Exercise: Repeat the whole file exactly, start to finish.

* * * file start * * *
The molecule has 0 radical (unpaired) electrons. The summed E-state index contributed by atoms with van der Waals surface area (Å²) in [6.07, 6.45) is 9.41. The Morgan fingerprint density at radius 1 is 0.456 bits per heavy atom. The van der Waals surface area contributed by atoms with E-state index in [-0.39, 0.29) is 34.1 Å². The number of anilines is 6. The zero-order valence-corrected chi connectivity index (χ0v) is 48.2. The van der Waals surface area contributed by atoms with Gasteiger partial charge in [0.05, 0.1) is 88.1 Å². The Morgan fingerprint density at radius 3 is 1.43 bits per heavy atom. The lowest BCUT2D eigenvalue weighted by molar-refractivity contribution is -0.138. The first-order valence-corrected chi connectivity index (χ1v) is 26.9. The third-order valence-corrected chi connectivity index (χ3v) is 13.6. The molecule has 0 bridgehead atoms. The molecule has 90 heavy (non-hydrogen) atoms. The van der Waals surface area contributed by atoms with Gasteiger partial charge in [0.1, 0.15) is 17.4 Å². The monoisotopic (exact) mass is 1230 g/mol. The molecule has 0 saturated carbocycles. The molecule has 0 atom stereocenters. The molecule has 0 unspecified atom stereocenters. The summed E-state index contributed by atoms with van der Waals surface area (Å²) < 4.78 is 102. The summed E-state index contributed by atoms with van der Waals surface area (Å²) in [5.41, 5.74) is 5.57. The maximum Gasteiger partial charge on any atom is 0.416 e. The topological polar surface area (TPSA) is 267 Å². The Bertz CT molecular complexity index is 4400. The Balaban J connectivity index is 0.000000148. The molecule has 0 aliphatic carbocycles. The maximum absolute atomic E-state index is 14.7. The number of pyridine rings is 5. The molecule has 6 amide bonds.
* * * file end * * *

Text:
The molecule has 0 radical (unpaired) electrons. The summed E-state index contributed by atoms with van der Waals surface area (Å²) in [6.07, 6.45) is 9.41. The Morgan fingerprint density at radius 1 is 0.456 bits per heavy atom. The van der Waals surface area contributed by atoms with E-state index in [-0.39, 0.29) is 34.1 Å². The number of anilines is 6. The zero-order valence-corrected chi connectivity index (χ0v) is 48.2. The van der Waals surface area contributed by atoms with Gasteiger partial charge in [0.05, 0.1) is 88.1 Å². The Morgan fingerprint density at radius 3 is 1.43 bits per heavy atom. The lowest BCUT2D eigenvalue weighted by molar-refractivity contribution is -0.138. The first-order valence-corrected chi connectivity index (χ1v) is 26.9. The third-order valence-corrected chi connectivity index (χ3v) is 13.6. The molecule has 0 bridgehead atoms. The molecule has 90 heavy (non-hydrogen) atoms. The van der Waals surface area contributed by atoms with Gasteiger partial charge in [0.1, 0.15) is 17.4 Å². The monoisotopic (exact) mass is 1230 g/mol. The molecule has 0 saturated carbocycles. The molecule has 0 atom stereocenters. The molecule has 0 unspecified atom stereocenters. The summed E-state index contributed by atoms with van der Waals surface area (Å²) < 4.78 is 102. The summed E-state index contributed by atoms with van der Waals surface area (Å²) in [5.41, 5.74) is 5.57. The maximum Gasteiger partial charge on any atom is 0.416 e. The topological polar surface area (TPSA) is 267 Å². The Bertz CT molecular complexity index is 4400. The Balaban J connectivity index is 0.000000148. The molecule has 0 aliphatic carbocycles. The maximum absolute atomic E-state index is 14.7. The number of pyridine rings is 5. The molecule has 6 amide bonds.